Size distribution of airborne particles controls outcomes of epidemiological studies

Research output: Contribution to journalArticle

Authors

Colleges, School and Institutes

Abstract

Epidemiological studies typically using wide size range mass metrics (e.g. PM(10)) have demonstrated associations between airborne particulate matter and several adverse health outcomes. This approach ignores the fact that mass concentration may not correlate with regional lung dose, unlike the case of trace gases. When using measured particle size distributions as the basis for calculating regional lung dose, PM(10) mass concentration is found to be a good predictor of the mass dose in all regions of the lung, but is far less predictive of the surface area and particle number dose. On the other hand, measurements of particle number do not well predict mass dose, indicating that the chosen particle metric is likely to determine the health outcomes detectable by an epidemiological study. Consequently, epidemiological studies using mass metrics (PM(2.5) and PM(10)) may fail to recognise important health consequences of particulate matter exposure, leading to an underestimate of the public health consequences of particle exposure.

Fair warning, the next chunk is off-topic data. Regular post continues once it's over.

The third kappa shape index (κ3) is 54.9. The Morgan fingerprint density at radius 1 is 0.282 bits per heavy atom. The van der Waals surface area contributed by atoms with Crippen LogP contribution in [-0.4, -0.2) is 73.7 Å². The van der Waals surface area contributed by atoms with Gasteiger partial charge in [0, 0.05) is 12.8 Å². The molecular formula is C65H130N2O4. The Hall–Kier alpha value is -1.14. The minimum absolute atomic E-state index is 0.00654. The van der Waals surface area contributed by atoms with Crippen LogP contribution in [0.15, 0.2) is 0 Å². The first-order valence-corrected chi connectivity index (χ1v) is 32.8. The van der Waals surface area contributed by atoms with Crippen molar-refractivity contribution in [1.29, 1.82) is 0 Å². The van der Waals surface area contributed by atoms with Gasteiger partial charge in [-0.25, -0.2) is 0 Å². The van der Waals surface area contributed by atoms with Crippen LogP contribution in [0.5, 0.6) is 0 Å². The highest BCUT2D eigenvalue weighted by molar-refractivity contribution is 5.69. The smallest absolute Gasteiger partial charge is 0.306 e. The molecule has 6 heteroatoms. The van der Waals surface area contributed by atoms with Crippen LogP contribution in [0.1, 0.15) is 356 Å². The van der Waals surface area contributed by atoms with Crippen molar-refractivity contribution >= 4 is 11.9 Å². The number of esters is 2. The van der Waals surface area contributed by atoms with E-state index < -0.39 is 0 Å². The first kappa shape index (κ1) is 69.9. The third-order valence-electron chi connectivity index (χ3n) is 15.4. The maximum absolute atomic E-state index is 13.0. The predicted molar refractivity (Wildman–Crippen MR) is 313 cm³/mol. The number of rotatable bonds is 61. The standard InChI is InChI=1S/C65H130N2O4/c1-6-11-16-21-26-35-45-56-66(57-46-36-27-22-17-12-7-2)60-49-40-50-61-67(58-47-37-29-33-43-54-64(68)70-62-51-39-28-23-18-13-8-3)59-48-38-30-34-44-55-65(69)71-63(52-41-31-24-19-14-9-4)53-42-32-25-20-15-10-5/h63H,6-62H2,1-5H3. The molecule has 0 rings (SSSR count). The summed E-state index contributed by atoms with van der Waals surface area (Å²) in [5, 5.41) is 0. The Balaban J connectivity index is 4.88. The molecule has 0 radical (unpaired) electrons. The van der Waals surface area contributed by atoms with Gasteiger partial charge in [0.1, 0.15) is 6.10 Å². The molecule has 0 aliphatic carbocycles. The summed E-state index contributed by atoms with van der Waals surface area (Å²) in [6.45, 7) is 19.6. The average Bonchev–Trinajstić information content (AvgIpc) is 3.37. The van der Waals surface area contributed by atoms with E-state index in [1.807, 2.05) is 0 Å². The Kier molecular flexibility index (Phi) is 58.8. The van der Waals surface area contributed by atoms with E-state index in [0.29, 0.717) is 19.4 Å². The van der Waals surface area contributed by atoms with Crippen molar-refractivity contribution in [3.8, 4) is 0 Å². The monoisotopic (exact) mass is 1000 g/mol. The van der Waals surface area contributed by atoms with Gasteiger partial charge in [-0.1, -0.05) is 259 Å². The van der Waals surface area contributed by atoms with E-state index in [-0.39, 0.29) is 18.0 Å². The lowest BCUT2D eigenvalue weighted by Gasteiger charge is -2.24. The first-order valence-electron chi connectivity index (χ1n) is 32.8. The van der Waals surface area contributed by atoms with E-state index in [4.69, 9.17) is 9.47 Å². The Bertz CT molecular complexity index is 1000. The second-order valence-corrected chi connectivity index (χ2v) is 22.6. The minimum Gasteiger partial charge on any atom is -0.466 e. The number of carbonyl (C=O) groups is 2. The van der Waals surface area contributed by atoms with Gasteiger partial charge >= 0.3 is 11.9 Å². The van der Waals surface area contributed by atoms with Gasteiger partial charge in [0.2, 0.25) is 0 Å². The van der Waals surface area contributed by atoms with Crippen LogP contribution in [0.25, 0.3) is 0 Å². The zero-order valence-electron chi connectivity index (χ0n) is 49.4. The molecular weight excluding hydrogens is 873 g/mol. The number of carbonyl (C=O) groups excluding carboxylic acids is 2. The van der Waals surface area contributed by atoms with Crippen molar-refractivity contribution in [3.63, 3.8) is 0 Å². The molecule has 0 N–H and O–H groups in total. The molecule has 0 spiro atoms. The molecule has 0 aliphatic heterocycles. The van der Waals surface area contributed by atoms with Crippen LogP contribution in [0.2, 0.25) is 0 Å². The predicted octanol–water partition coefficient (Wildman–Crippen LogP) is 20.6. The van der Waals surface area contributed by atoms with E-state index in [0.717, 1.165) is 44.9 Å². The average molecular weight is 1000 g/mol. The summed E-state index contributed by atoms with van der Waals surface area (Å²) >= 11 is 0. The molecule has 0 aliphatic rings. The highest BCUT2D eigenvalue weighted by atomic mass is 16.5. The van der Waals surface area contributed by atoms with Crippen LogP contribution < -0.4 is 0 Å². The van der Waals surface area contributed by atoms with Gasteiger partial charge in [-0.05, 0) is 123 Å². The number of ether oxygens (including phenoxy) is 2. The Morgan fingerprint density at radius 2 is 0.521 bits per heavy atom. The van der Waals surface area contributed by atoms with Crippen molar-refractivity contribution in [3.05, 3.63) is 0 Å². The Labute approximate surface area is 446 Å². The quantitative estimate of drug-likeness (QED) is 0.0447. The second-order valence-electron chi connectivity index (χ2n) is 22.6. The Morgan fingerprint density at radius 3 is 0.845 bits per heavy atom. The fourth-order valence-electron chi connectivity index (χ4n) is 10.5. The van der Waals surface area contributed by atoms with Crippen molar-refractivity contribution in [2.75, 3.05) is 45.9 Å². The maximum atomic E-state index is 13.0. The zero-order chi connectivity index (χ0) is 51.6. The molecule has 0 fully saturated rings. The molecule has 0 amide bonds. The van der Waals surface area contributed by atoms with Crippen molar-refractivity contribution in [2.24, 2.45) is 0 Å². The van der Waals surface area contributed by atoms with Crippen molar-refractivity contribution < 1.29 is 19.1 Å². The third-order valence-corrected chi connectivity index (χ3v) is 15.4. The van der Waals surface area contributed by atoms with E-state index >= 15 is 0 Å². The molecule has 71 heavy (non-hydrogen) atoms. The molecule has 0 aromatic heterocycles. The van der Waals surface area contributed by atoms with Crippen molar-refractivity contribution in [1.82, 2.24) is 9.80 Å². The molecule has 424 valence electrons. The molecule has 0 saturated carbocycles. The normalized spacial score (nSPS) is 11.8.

Details

Original languageEnglish
Pages (from-to)289-293
Number of pages5
JournalScience of the Total Environment
Volume409
Issue number2
Publication statusPublished - 1 Jan 2010